Celebrities are usually known for their hot-selling albums, sports playing abilities, and red carpet appearances — but not always for their tech savvy.
Some celebrities try to fly drones with code. Others have made the march from Hollywood into Silicon Valley to join venture capital firms. A few are even investors in billion-dollar startups.
The talk show host was building towards a college degree in computer programming at the College of Saint Rose in New York. He learned all the languages in his coursework, going up to C++, before switching over to become a communications major just one semester before he would have finished.
Fallon once said, 'if there's a computer-programming sketch, I will somehow make that happen.'
The rom-com pretty boy surprised many with his portrayal of Steve Jobs in the documentary of the Apple luminary -- and even then, some people weren't too impressed with the movie itself.
The actor has famously invested in many tech companies -- 51 investments to be exact, in companies like Spotify, AirBnb, Foursquare, Uber and Dwolla. On top of that thick portfolio, Kutcher is an entrepreneur -- he founded a media company called Katalyst which curates media events for entertainment and tech; it's hosted speakers like Ben Horowitz, Steve Forbes and Arianna Huffington.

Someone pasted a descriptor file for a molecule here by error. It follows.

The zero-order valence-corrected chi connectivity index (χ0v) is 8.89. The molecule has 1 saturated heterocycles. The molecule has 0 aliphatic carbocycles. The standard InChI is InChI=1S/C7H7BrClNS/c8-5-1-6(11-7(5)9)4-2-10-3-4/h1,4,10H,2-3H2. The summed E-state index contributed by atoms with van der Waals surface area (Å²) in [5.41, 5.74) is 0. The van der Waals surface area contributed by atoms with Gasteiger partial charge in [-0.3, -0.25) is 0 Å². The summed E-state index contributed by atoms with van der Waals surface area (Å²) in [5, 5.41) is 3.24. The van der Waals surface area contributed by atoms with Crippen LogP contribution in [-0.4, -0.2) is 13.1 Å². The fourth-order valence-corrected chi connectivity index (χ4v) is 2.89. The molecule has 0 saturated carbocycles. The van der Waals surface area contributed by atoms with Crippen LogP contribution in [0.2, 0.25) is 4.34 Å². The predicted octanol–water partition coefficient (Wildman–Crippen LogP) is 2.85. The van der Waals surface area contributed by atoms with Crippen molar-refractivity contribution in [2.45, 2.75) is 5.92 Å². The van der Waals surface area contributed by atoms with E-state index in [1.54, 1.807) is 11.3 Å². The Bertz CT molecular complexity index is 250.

Four years ago, Kutcher also founded A-Grade Investments with some of his pals and the firm that provides mobile apps and e-commerce companies with early stage and seed investments.
The Black Eyed Peas frontman didn't just create music videos with hover cars and tech loving album art concepts -- he made a foray into the tech world after he attended and performed at a FIRST robotics competition at the Southern New Hampshire University.
Intel officials made Will.i.am the head of creative innovation of the company, and he has advised them on laptop and tablet designs. He also works on producing expressive music for Intel.
Chamillionare dropped his hit song 'Ridin' in 2005, and hasn't been a huge blip on the hip hop radar since then. It turns out that he's been working on his entrepreneurship game.
The Grammy-winning rapper, along with heavy-hitter entrepreneur Mark Suster, invested with Upfront Ventures for a while before Suster pronounced him Entrepreneur In Residence at the VC firm. At Upfront, Chamillionaire and some other partners were some of the earliest investor in Maker Studios, a company eventually acquired by The Walt Disney Company.
Suster praised Chamillionaire relentlessly on his blog, saying, 'Chamillionaire has a way more refined sense of what customer behaviour is like than most Ivy League graduates with nice Powerpoint slides that I meet.'